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3D professional puzzle: Hohenzollern castle CubicFun 3D building models

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3D professional puzzle: Hohenzollern castle CubicFun 3D building models
  • 3D professional puzzle: Hohenzollern castle CubicFun 3D building models
  • 3D professional puzzle: Hohenzollern castle CubicFun 3D building models
  • 3D professional puzzle: Hohenzollern castle CubicFun 3D building models
  • 3D professional puzzle: Hohenzollern castle CubicFun 3D building models
  • 3D professional puzzle: Hohenzollern castle CubicFun 3D building models
  • 3D professional puzzle: Hohenzollern castle CubicFun 3D building models
  • 3D professional puzzle: Hohenzollern castle CubicFun 3D building models
  • 3D professional puzzle: Hohenzollern castle CubicFun 3D building models
  • 3D professional puzzle: Hohenzollern castle CubicFun 3D building models
29.2 EUR
  • Hohenzollern Castle is the ancestral seat of the imperial House of Hohenzollern. The third of three hilltop castles on the site, it is located atop Mount Hohenzollern, above and south of Hechingen, on the edge of the Swabian Jura of central Baden-Württemberg, Germany.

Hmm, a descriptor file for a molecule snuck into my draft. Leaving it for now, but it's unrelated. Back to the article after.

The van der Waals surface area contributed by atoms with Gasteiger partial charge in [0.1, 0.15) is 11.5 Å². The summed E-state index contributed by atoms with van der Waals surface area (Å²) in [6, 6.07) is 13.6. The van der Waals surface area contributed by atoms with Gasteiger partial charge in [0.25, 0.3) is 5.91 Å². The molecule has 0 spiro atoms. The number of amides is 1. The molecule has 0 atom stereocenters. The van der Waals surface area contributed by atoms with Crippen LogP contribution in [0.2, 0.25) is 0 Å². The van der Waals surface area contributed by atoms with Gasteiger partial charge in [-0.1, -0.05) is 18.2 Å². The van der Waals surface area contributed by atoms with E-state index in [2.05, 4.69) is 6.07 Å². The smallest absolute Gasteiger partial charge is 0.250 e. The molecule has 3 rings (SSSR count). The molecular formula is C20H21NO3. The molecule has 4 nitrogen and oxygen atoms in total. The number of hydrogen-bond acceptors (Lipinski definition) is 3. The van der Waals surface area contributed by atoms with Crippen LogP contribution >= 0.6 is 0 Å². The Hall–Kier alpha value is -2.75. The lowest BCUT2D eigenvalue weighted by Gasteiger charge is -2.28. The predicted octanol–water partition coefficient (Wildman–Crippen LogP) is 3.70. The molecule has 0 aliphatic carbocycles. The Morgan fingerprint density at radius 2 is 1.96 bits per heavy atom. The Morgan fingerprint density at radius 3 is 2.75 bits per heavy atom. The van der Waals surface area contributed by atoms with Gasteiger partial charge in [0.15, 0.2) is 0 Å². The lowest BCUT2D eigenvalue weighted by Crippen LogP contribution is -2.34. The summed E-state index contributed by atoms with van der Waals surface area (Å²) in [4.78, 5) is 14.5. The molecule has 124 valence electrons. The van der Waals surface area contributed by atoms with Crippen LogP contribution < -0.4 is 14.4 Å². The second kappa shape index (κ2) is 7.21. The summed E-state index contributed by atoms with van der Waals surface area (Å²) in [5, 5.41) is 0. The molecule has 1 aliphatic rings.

The first fortress on the mountain was constructed in the early 11th century. Over the years the House of Hohenzollern split several times, but the castle remained in the Swabian branch, the dynastic seniors of the Franconian-Brandenburgian cadet branch that later acquired its own imperial throne. This castle was completely destroyed in 1423 after a ten-month siege by the free imperial cities of Swabia. A larger and sturdier structure was constructed from 1454 to 1461, which served as a refuge for the Catholic Swabian Hohenzollerns, including during the Thirty Years' War. By the end of the 18th century it was thought to have lost its strategic importance and gradually fell into disrepair, leading to the demolition of several dilapidated buildings.

    The final castle was built between 1846 and 1867 as a family memorial[citation needed] by Hohenzollern scion King Frederick William IV of Prussia. Architect Friedrich August Stüler based his design on English Gothic Revival architecture and the Châteaux of the Loire Valley.[1] No member of the Hohenzollern family was in permanent or regular residence when it was completed, and none of the three German Emperors of the late 19th and early 20th century German Empire ever occupied the castle; in 1945 it briefly became the home of the former Crown Prince Wilhelm of Germany, son of the last Hohenzollern monarch, Kaiser Wilhelm II.
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